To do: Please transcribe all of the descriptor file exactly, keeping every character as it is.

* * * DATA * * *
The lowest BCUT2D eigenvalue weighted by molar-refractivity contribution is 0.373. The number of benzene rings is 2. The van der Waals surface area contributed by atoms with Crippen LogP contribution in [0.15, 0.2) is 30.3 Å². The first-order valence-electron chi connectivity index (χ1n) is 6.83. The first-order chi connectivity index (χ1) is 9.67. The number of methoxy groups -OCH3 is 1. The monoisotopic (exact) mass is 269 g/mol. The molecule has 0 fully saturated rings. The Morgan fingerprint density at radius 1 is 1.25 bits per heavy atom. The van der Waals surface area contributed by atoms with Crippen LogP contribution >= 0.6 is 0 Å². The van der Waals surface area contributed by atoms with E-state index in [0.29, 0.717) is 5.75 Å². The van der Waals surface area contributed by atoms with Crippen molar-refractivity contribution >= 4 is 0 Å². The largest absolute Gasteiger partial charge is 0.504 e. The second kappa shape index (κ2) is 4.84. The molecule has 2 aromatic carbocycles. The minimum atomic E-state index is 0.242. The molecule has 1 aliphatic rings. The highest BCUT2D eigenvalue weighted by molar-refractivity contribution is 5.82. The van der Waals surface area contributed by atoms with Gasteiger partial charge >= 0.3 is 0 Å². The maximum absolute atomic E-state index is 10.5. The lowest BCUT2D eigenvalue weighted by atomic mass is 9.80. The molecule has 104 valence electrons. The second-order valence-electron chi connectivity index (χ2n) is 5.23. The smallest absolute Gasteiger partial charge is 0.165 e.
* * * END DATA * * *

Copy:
The lowest BCUT2D eigenvalue weighted by molar-refractivity contribution is 0.373. The number of benzene rings is 2. The van der Waals surface area contributed by atoms with Crippen LogP contribution in [0.15, 0.2) is 30.3 Å². The first-order valence-electron chi connectivity index (χ1n) is 6.83. The first-order chi connectivity index (χ1) is 9.67. The number of methoxy groups -OCH3 is 1. The monoisotopic (exact) mass is 269 g/mol. The molecule has 0 fully saturated rings. The Morgan fingerprint density at radius 1 is 1.25 bits per heavy atom. The van der Waals surface area contributed by atoms with Crippen LogP contribution >= 0.6 is 0 Å². The van der Waals surface area contributed by atoms with E-state index in [0.29, 0.717) is 5.75 Å². The van der Waals surface area contributed by atoms with Crippen molar-refractivity contribution >= 4 is 0 Å². The largest absolute Gasteiger partial charge is 0.504 e. The second kappa shape index (κ2) is 4.84. The molecule has 2 aromatic carbocycles. The minimum atomic E-state index is 0.242. The molecule has 1 aliphatic rings. The highest BCUT2D eigenvalue weighted by molar-refractivity contribution is 5.82. The van der Waals surface area contributed by atoms with Gasteiger partial charge >= 0.3 is 0 Å². The maximum absolute atomic E-state index is 10.5. The lowest BCUT2D eigenvalue weighted by atomic mass is 9.80. The molecule has 104 valence electrons. The second-order valence-electron chi connectivity index (χ2n) is 5.23. The smallest absolute Gasteiger partial charge is 0.165 e.